It doesn't seem to matter if positions shift; the malleability is a sign that the performance is always evolving and perfecting itself. Trump's audiences are the only rock audiences as happy to hear new unreleased cuts as the old standards.

There's no great rhetoric, because we are in a post-rhetoric age. Rhetoric is for the prepared, the careful, the manicured, the inauthentic. Nothing is as suspect as a polished speaker; it's as if he thinks he's better than you. Trump speeches are notable only for whatever new outrageous thing was said, because that drives the news. The media's relation to Trump is one of the most hilarious things about this miserable cycle: they're all in the same car on a cross-country trip. He cuts a ripe one, the media groans and rolls down the window, enjoys the fresh air, then rolls it up after a few miles. Then he lets another one rip. AW DUDE and they roll down the window. Each is worse than the last, so no one remembers the wretchedness of the previous fundamental utterance. We're in an era where failure to disavow the Klan gets muted for a day because a candidate taunted a protester by asking if he was a Mexican.

Nothing accumulates; nothing changes everything. Everyone just keeps rolling the window down and up and driving on until November.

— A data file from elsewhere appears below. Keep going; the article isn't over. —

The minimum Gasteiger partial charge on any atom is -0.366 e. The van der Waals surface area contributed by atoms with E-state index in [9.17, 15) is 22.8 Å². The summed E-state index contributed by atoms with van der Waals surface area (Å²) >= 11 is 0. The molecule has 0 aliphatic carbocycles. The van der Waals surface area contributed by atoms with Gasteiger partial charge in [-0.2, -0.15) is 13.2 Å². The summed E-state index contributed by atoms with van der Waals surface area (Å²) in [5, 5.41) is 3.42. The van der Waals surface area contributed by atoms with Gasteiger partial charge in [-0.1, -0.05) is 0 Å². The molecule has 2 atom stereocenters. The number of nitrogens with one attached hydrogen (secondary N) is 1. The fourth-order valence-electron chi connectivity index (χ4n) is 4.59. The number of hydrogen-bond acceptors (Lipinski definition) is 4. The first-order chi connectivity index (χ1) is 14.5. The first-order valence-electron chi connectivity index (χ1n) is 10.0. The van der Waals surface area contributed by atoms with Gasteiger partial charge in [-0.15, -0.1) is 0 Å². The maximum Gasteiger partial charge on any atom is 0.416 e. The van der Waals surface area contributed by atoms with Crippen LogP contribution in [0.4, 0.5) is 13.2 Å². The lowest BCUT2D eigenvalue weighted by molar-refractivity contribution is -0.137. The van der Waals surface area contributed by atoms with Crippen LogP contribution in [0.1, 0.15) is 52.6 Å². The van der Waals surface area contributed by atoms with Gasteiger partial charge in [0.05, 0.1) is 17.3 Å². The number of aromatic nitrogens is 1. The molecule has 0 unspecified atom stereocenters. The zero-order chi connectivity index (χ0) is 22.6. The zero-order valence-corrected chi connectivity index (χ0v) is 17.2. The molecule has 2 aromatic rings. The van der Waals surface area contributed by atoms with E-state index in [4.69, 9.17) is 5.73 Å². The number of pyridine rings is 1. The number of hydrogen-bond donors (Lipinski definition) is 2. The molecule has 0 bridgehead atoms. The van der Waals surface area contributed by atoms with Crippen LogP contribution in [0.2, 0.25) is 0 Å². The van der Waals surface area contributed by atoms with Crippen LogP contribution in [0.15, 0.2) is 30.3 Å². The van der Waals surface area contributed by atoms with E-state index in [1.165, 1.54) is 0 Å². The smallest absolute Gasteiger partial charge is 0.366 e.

Maybe Ace can elaborate, and I'm sure he could, but to me whatever Trumpism was, it wasn't for very long, and it turned into Trumptastic Trump-o-Rama: The Musical on Ice before the ideas had a chance to develop.

Anyway: in a previous post, he said this about people tumbling over each other to disavow Trump and say they'll have no truck with the goblin trickster:

Even if you think the vanity and preening of the Establishment / Respectable Upper Middle Class is silly, you cannot avoid the fact that it is a palpable and real fact on the ground, and it must be factored into one's considerations. People will not commit a political act which causes them to lose social face or reduce their own estimation of their social class, and that is what supporting Donald Trump represents for this class.

Of course, that isn't to say this accursed class should be capitulated to, either.

I agree that there's a lot of Virtue Signaling going on, but that doesn't mean some people aren't deeply horrified by Trump as a man, or man-type thing, and want to establish some distance for reasons that have nothing to do with losing social face or class status.

Some of these people hew to a standard of behavior they regard as preferable to dynamiting whatever levees keep the dirty water from sloshing into the main street. And even if you hate this accursed class, you have to ask if a standard of civic decorum is something that can be judged in and of itself, and not as a social signifier. In other words, are we better off having our tongues and actions bound by standards, or are we more free and wonderful and liberated without them?

The whole culture had that debate around 1968, and while the answer was NIXON, the other side went to work undoing standards wherever possible, pretending that everything was open and okay, and then started putting in new standards.